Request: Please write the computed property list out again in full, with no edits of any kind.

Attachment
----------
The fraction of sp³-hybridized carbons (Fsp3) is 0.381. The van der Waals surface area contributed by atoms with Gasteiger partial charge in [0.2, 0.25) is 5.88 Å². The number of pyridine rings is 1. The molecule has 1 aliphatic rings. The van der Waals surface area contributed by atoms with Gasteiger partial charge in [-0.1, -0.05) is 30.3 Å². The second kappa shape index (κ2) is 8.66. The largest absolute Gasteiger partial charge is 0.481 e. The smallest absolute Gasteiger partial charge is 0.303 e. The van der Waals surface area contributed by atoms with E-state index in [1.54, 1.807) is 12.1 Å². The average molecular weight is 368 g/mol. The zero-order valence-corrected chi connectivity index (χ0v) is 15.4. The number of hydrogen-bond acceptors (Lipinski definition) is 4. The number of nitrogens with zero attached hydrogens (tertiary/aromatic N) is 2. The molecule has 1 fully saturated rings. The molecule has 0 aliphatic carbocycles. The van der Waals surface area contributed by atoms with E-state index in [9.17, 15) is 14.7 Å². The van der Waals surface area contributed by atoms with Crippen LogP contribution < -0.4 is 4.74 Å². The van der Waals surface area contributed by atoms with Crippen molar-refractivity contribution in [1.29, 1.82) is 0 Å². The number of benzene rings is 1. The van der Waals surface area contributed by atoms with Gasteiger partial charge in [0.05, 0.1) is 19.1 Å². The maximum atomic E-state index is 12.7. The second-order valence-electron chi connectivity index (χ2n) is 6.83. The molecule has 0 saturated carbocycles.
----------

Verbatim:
The fraction of sp³-hybridized carbons (Fsp3) is 0.381. The van der Waals surface area contributed by atoms with Gasteiger partial charge in [0.2, 0.25) is 5.88 Å². The number of pyridine rings is 1. The molecule has 1 aliphatic rings. The van der Waals surface area contributed by atoms with Gasteiger partial charge in [-0.1, -0.05) is 30.3 Å². The second kappa shape index (κ2) is 8.66. The largest absolute Gasteiger partial charge is 0.481 e. The smallest absolute Gasteiger partial charge is 0.303 e. The van der Waals surface area contributed by atoms with E-state index in [1.54, 1.807) is 12.1 Å². The average molecular weight is 368 g/mol. The zero-order valence-corrected chi connectivity index (χ0v) is 15.4. The number of hydrogen-bond acceptors (Lipinski definition) is 4. The number of nitrogens with zero attached hydrogens (tertiary/aromatic N) is 2. The molecule has 1 fully saturated rings. The molecule has 0 aliphatic carbocycles. The van der Waals surface area contributed by atoms with E-state index in [9.17, 15) is 14.7 Å². The van der Waals surface area contributed by atoms with Crippen LogP contribution < -0.4 is 4.74 Å². The van der Waals surface area contributed by atoms with Crippen molar-refractivity contribution in [1.29, 1.82) is 0 Å². The number of benzene rings is 1. The van der Waals surface area contributed by atoms with Gasteiger partial charge in [0.05, 0.1) is 19.1 Å². The maximum atomic E-state index is 12.7. The second-order valence-electron chi connectivity index (χ2n) is 6.83. The molecule has 0 saturated carbocycles.